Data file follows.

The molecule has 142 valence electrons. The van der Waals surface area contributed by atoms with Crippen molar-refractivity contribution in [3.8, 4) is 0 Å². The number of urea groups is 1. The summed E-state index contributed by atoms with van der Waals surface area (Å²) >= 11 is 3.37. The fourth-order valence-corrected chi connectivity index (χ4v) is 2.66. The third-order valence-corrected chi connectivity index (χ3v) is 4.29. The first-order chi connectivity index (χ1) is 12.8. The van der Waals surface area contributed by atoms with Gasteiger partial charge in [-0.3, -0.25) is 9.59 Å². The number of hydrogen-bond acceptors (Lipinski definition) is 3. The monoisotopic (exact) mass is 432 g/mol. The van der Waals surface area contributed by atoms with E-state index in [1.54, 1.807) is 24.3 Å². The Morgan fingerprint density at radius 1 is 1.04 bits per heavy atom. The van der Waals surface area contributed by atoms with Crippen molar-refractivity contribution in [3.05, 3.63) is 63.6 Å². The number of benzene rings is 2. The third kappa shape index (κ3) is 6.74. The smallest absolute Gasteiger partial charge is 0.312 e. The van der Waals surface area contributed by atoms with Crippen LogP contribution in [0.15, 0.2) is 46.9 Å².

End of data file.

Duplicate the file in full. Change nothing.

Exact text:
The molecule has 142 valence electrons. The van der Waals surface area contributed by atoms with Crippen molar-refractivity contribution in [3.8, 4) is 0 Å². The number of urea groups is 1. The summed E-state index contributed by atoms with van der Waals surface area (Å²) >= 11 is 3.37. The fourth-order valence-corrected chi connectivity index (χ4v) is 2.66. The third-order valence-corrected chi connectivity index (χ3v) is 4.29. The first-order chi connectivity index (χ1) is 12.8. The van der Waals surface area contributed by atoms with Gasteiger partial charge in [-0.3, -0.25) is 9.59 Å². The number of hydrogen-bond acceptors (Lipinski definition) is 3. The monoisotopic (exact) mass is 432 g/mol. The van der Waals surface area contributed by atoms with E-state index in [1.54, 1.807) is 24.3 Å². The Morgan fingerprint density at radius 1 is 1.04 bits per heavy atom. The van der Waals surface area contributed by atoms with Crippen molar-refractivity contribution in [3.05, 3.63) is 63.6 Å². The number of benzene rings is 2. The third kappa shape index (κ3) is 6.74. The smallest absolute Gasteiger partial charge is 0.312 e. The van der Waals surface area contributed by atoms with Crippen LogP contribution in [0.15, 0.2) is 46.9 Å².